Bond yields move inverse of prices, which is to say yields on a variety of fixed income exchange traded funds are high today because of slumping prices caused by six interest rate hikes by the Federal Reserve. The carnage is widespread across the fixed income landscape, and municipal bonds haven’t been spared the wrath of Fed tightening.
However, some market observers believe the asset class is currently offering value, particularly with yields as high as they’ve been in a decade. That could open to the door to opportunity with ETFs such as the SPDR Nuveen Municipal Bond ESG ETF (MBNE).
MBNE, which debuted in April, sports a 30-day SEC yield of 3.30%. That’s lower than some broad-based municipal bond benchmarks, which is more a testament to the quality attained when pairing munis and environmental, social, and governance (ESG) principles than it is an indictment of the fund.
“The yield on the Bloomberg U.S. Aggregate Bond Index stood at about 5.0% as of the end of October. Yields for the Bloomberg Municipal Bond Index edged up to 4.1%, while the high-yield municipal benchmark yielded 6.3%,” noted Morningstar analyst Amy Arnott.
MBNE’s option-adjusted duration is 5.04 years, making it an intermediate-term fund. That, coupled with its decent yield, makes the SPDR ETF appealing to a broader audience than is typically found embracing municipal bond funds.
“While municipal bonds usually don’t make sense for investors in lower tax brackets, muni yields are currently high enough to make them worth considering even for investors with more moderate income levels. For investors who are married filing and jointly in tax-year 2022, for example, the 24% tax bracket spans a range of taxable income from $178,151 to $340,100. Investors in that bracket can currently earn a taxable equivalent yield of 4.28% for a typical intermediate-term muni fund, which compares favorably with the average yield of 3.55% for intermediate-term core bond funds,” added Arnott.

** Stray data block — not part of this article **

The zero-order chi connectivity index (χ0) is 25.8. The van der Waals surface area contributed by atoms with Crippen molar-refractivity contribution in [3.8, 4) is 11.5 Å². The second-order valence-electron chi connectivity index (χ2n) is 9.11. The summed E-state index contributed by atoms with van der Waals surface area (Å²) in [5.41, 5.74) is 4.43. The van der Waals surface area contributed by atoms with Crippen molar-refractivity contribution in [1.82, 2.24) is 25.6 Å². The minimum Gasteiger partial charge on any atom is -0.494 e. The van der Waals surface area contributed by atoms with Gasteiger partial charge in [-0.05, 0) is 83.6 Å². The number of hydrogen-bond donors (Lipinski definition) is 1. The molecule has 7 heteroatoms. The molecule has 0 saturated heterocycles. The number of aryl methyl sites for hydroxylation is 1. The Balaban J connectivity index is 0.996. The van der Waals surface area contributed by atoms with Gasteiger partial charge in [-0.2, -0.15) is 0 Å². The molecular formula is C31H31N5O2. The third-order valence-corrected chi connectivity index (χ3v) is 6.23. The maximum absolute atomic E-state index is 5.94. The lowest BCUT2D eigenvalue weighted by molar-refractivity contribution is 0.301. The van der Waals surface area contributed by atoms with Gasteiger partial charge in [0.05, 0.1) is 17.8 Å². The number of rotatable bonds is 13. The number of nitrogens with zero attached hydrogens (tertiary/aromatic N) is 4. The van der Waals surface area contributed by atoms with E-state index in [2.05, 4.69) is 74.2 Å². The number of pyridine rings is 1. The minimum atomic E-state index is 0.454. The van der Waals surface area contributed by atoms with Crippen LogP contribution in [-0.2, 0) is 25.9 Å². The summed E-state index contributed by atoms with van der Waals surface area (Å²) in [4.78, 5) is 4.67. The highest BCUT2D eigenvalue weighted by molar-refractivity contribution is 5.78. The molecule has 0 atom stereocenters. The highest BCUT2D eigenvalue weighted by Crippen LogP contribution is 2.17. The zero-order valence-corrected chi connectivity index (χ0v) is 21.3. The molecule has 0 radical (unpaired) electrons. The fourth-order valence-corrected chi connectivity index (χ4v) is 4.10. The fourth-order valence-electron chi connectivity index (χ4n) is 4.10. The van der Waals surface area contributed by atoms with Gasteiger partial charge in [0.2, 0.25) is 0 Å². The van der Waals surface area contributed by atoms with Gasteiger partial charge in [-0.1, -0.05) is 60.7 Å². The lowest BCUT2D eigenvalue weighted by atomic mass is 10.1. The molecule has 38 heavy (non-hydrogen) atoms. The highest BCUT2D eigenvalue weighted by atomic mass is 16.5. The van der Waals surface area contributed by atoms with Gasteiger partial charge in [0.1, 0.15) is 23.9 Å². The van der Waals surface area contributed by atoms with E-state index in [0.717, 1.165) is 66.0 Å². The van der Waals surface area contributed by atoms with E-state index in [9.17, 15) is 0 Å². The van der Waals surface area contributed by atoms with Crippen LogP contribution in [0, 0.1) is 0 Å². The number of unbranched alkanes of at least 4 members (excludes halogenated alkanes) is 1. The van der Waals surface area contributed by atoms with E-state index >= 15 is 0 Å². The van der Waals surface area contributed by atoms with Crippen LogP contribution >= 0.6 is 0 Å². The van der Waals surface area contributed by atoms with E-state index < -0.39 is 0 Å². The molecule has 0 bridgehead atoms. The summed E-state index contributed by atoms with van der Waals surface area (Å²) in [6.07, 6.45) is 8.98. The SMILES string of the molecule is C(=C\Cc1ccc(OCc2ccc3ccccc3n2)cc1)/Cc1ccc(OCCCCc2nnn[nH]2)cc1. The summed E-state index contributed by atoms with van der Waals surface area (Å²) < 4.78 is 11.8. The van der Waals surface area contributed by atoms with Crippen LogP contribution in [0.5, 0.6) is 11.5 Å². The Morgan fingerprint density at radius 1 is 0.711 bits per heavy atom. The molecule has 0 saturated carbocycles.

Roughly 76% of MBNE’s holdings carry AAA, AA, or A ratings, confirming that the actively managed fund features minimal credit risk. On a related note — one that could make the ETF all the more appealing — is the point that broad municipal bond market fundamentals are strong.
“With unemployment still running at historically low rates, state and local governments have also been collecting more revenue from income taxes and property taxes. Many municipalities have used this extra cash to build up their reserves, which should help cushion the blow if a weaker economy leads to lower tax revenue,” concluded Arnott.
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The opinions and forecasts expressed herein are solely those of Tom Lydon, and may not actually come to pass. Information on this site should not be used or construed as an offer to sell, a solicitation of an offer to buy, or a recommendation for any product.